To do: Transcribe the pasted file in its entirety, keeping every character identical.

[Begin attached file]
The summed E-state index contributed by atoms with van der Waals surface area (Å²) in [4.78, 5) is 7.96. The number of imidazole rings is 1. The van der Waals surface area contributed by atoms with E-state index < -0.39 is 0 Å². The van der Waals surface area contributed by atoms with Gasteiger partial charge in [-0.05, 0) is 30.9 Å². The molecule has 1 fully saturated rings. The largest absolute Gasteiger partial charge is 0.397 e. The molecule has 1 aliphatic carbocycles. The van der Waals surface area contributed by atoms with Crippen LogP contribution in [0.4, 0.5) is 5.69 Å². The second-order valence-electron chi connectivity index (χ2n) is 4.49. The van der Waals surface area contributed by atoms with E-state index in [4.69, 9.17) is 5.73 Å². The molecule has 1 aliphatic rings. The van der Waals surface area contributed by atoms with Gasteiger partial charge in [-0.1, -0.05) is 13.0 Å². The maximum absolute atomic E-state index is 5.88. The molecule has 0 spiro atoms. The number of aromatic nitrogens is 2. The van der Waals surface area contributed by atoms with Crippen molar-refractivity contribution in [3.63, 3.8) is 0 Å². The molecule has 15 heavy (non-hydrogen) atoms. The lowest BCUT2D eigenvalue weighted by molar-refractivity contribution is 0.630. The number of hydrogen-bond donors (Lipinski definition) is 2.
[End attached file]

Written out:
The summed E-state index contributed by atoms with van der Waals surface area (Å²) in [4.78, 5) is 7.96. The number of imidazole rings is 1. The van der Waals surface area contributed by atoms with E-state index < -0.39 is 0 Å². The van der Waals surface area contributed by atoms with Gasteiger partial charge in [-0.05, 0) is 30.9 Å². The molecule has 1 fully saturated rings. The largest absolute Gasteiger partial charge is 0.397 e. The molecule has 1 aliphatic carbocycles. The van der Waals surface area contributed by atoms with Crippen LogP contribution in [0.4, 0.5) is 5.69 Å². The second-order valence-electron chi connectivity index (χ2n) is 4.49. The van der Waals surface area contributed by atoms with E-state index in [4.69, 9.17) is 5.73 Å². The molecule has 1 aliphatic rings. The van der Waals surface area contributed by atoms with Gasteiger partial charge in [-0.1, -0.05) is 13.0 Å². The maximum absolute atomic E-state index is 5.88. The molecule has 0 spiro atoms. The number of aromatic nitrogens is 2. The van der Waals surface area contributed by atoms with Crippen molar-refractivity contribution in [3.63, 3.8) is 0 Å². The molecule has 15 heavy (non-hydrogen) atoms. The lowest BCUT2D eigenvalue weighted by molar-refractivity contribution is 0.630. The number of hydrogen-bond donors (Lipinski definition) is 2.